With respect to agriculture at Duarte, Viator noted that there were a pair of irrigation ditches of ten total miles, so that plenty of water from the San Gabriel River was available. Among the crops already in cultivation were potatoes, corn, barley and rye, while 1,500 oranges trees were in the ground and thousands of other fruit trees were also planted. Viator added,

Mr. Ellis, who is the agent for the property, owns 160 acres. He has planted four acres in English walnuts and three acres in the Alexander white (raisin0 grape, besides oranges and other varieties of grapes. He claims that the upper portion of the Duarte is absolutely free from danger from frost. A banana stock, growing near his temporary house, has remained unscathed through the winter . . . When the improvements on Mr. Ellis’ place are completed, it will compare favorably with any I have seen.

Ellis told Viator of a neighbor’s tomatoes, flowers, and fruit were flourishing, while the correspondent added that “the old orchard and vineyard of Dr. [Nehemiah] Beardsley [Beardslee] gives abundant evidence of the perfection to which fruit trees, from oranges down to peaches, can attain with time and proper care, in the Duarte region.” The tract was owned by three men, including Los Angeles merchant Solomon Lazard and prices were at $30-40 an acre.

The “Proposals” notice was for improvements for the Plaza and what was long known as Sixth Street or Central Park before it became Pershing Square.

Viator hoped to cross the river and visit Azusa but time forbore, so Ellis told him that it was much like Duarte in essential character “and was being rapidly settled up, with a thrifty and energetic population. It was averred that “time, patience and industry will transform these new settlements into thriving towns, and but a few years will elapse before the sunny slopes of the Duarte and Azusa will rival the best developed sections of the country in beauty and productiveness.” As was so often stated in our region, “Nature has been lavish of her gifts, and it only remains for the recipients of her bounty to do their parts.”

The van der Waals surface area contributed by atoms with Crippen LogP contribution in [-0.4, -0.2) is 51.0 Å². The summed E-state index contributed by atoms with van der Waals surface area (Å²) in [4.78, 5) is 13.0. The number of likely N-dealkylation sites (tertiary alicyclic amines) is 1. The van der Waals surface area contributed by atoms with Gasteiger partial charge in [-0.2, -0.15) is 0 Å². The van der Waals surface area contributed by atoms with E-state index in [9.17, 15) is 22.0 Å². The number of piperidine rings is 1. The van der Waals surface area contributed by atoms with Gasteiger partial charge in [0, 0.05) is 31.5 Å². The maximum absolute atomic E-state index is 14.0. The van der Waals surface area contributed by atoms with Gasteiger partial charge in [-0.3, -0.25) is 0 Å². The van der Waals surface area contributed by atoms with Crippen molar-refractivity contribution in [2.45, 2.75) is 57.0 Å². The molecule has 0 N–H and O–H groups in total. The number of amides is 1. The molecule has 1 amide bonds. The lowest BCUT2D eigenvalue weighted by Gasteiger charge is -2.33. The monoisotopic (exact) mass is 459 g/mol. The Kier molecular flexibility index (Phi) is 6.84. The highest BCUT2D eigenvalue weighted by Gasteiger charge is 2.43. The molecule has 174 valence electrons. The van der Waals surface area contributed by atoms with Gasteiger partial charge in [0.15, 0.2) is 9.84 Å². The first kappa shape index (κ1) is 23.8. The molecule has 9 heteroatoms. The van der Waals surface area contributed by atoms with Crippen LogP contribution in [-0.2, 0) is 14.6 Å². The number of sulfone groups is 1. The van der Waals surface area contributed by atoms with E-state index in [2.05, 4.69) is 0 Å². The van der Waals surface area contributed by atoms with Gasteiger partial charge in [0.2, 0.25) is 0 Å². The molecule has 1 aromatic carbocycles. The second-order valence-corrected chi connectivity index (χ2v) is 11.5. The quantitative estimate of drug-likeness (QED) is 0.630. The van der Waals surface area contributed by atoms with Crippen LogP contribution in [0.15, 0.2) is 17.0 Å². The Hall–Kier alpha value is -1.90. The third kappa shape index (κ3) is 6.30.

In the local news section, there was a lengthy description of the celebration the prior day of the International Order of Odd Fellows (I.O.O.F.,) one of the many societies during this heyday of fraternal orders in America. The day was accounted to be perfect as members from the Los Angeles lodge and others at Anaheim, Los Nietos [today’s Whittier/Santa Fe Springs area] and Wilmington gathered by a processing, headed by a band, that marched to the Pico House hotel and then back down Main Street to Fourth, a block to Spring, and then up to the Turn Verein [Turners] Hall on the west side of that thoroughfare, where many musical and theatrical performances were then presented.

After a song by the lodge members, a hymn by the Los Angeles Glee Club, and a prayer by “Reverend,” that is , Rabbi Abraham W. Edelman “of the Jewish Synagogue” or the Congregation B’nai B’rith, there was an oration from Colonel Frederick Stanford, an attorney whose partner was Francisco P. Ramirez—in his late teens, from 1855 to 1859, the remarkable proprietor of the newspaper El Clamor Público. Stanford praised the Odd Fellows, founded in Baltimore over a half-century earlier, and its benevolence to members, their widows and their orphaned children as he observed that “the object of the Order is to provide for mutual succor.”

Moreover, Stanford intoned, “so far as the morals of the Order goes, the world admits than an Odd Fellow, whatever may be his views theologically, is a man of character and sobriety” and, while educational achievement was not mandated, “its composition is entirely of intelligent men; who are, however, often elevated to a higher position than they had ever dreamed of.” The Star added that Sanford’s address was well-received, and punctuated by frequent applause and stated “we regret that our readers are deprived of the pleasure of seeing it in print as he delivered it.”

After the speech, the members sang another hymn “used at the closing of the lodge, when the benediction was pronounced by the Chaplain, and the procession was reformed and marched up Spring street to the hall, where the members were dismissed” by Marshal William Pridham, a Pony Express rider and long-time agent of Wells, Fargo and Company. The paper declared that “the occasion was a most enjoyable one and served doubtless to bring many into closer relations with the Order, and to enlarge the acquaintance of members from different sections of the county with each other.” A prominent Odd Fellow in the Angel City’s Lodge #35 was Elijah H. Workman, nephew of Homestead founders William and Nicolas Workman and four-term member of the Common [City] Council between 1866-1875.

As always, there is a bounty of advertisements from local businesses, along with public notices, and other items of interest, but the content about Vásquez, Duarte and the Odd Fellows celebration stand out as the most important material in this issue of the Star. Check back for more entries in the “Read All About It” series, including those that help us learn more about early 1870s greater Los Angeles.